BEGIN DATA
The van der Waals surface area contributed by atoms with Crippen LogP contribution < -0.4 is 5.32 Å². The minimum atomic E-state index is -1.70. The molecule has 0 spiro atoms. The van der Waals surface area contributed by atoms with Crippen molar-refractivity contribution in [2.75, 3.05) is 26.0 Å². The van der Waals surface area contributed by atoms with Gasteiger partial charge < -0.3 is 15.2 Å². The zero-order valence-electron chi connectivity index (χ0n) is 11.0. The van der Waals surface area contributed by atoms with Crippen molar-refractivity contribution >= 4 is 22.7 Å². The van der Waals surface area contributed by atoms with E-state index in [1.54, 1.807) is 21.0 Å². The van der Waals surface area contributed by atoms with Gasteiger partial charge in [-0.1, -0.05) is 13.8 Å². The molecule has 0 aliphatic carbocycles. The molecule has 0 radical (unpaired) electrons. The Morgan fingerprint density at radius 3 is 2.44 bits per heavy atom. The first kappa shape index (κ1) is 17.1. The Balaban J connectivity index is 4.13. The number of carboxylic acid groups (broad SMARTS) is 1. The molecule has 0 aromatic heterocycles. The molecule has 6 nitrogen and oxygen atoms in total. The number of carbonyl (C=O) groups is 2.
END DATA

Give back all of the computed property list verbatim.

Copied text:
The van der Waals surface area contributed by atoms with Crippen LogP contribution < -0.4 is 5.32 Å². The minimum atomic E-state index is -1.70. The molecule has 0 spiro atoms. The van der Waals surface area contributed by atoms with Crippen molar-refractivity contribution in [2.75, 3.05) is 26.0 Å². The van der Waals surface area contributed by atoms with Gasteiger partial charge < -0.3 is 15.2 Å². The zero-order valence-electron chi connectivity index (χ0n) is 11.0. The van der Waals surface area contributed by atoms with Crippen molar-refractivity contribution >= 4 is 22.7 Å². The van der Waals surface area contributed by atoms with E-state index in [1.54, 1.807) is 21.0 Å². The van der Waals surface area contributed by atoms with Gasteiger partial charge in [-0.1, -0.05) is 13.8 Å². The molecule has 0 aliphatic carbocycles. The molecule has 0 radical (unpaired) electrons. The Morgan fingerprint density at radius 3 is 2.44 bits per heavy atom. The first kappa shape index (κ1) is 17.1. The Balaban J connectivity index is 4.13. The number of carboxylic acid groups (broad SMARTS) is 1. The molecule has 0 aromatic heterocycles. The molecule has 6 nitrogen and oxygen atoms in total. The number of carbonyl (C=O) groups is 2.